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Boston University researchers this month will fire up the largest academic GPU (graphics processing unit) computer cluster on the East Coast, thanks to a gift of 160 GPUs from the Hewlett-Packard Company. The GPUs, valued at $320,000, will be installed in a new cluster purchased by BU Information Services & Technology (IS&T) and the Center for Computation Science (CCS).
The new system, called BUDGE (Boston University Distributed GPU Environment), is based on GPU computing, which uses GPUs together with a central processing unit (CPU) to accelerate general-purpose scientific and engineering applications. GPU computing has quickly become a computer industry standard, offering unprecedented application performance by offloading compute-intensive portions of applications to the GPU, while the remainder of the code runs on the CPU. From a user’s perspective, GPU computing makes applications run significantly faster.
The GPU-enabled BUDGE cluster offers peak performance in excess of 32 teraflop/s (or 32 million million operations per second) at an unprecedentedly low cost for such number-crunching power. This supercomputer will be used by principal investigators Lorena Barba, assistant professor of mechanical engineering; Richard Bower, professor of electrical and computer engineering; Martin Herbordt, associate professor of electrical and computer engineering; and Claudio Rebbi, professor of physics and former director for the Center for Computational Science (CCS), for research in particle physics, fluid dynamics, and bioinformatics and computational biology. The cluster will also be made available to other researchers for their projects.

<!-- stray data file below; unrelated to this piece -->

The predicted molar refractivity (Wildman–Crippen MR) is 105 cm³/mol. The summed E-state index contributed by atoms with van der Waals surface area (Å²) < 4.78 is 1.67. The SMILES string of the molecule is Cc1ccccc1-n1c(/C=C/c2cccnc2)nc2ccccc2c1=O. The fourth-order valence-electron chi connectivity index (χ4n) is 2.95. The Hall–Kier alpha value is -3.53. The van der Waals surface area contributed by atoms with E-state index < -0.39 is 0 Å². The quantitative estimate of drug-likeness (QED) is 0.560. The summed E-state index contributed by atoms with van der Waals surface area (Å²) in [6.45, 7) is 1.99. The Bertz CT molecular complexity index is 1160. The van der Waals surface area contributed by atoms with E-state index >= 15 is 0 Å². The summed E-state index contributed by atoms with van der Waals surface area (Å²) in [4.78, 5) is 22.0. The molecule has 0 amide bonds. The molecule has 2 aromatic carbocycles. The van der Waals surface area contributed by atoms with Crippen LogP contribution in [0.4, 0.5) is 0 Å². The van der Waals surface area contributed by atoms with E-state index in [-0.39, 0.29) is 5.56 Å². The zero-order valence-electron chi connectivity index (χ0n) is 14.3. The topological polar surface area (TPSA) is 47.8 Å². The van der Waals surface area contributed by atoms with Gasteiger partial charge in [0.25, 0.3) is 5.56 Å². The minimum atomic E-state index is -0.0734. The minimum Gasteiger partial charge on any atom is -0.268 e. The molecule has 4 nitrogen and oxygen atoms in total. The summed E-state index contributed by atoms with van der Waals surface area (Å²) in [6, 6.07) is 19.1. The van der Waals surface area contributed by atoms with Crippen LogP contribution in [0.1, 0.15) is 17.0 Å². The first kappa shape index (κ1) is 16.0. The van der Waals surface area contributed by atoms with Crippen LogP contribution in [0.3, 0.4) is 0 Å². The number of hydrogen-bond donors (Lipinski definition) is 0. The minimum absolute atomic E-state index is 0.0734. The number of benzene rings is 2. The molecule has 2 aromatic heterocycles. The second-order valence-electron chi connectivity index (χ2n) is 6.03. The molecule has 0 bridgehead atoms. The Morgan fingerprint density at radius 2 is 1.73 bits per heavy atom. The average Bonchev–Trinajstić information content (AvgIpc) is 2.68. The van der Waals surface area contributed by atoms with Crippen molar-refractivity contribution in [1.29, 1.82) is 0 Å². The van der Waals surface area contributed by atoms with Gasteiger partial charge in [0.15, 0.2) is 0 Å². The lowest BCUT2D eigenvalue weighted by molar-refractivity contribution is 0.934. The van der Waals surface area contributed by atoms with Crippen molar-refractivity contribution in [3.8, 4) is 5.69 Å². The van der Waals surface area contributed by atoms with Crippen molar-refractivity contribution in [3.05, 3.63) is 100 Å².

BU’s involvement with GPU computing began five years ago, when a graduate student of Professor Rebbi introduced him to CUDA, a programming model invented by GPU manufacturer NVIDIA. Rebbi soon purchased a GPU system for CCS and encouraged his students to write code for the device. Following these early efforts, the CCS received a donation of several more GPUs from NVIDIA at the end of 2008, allowing the center to spearhead a new national effort to develop GPU code. An NSF EAGER grant funded the purchase of BU’s first GPU cluster, named BUNGEE.
With so many university groups now using GPU computing for their research, BU has achieved status as a national leader in GPU research, which was underscored earlier this year when Professor Barba was appointed a CUDA Fellow by NVIDIA.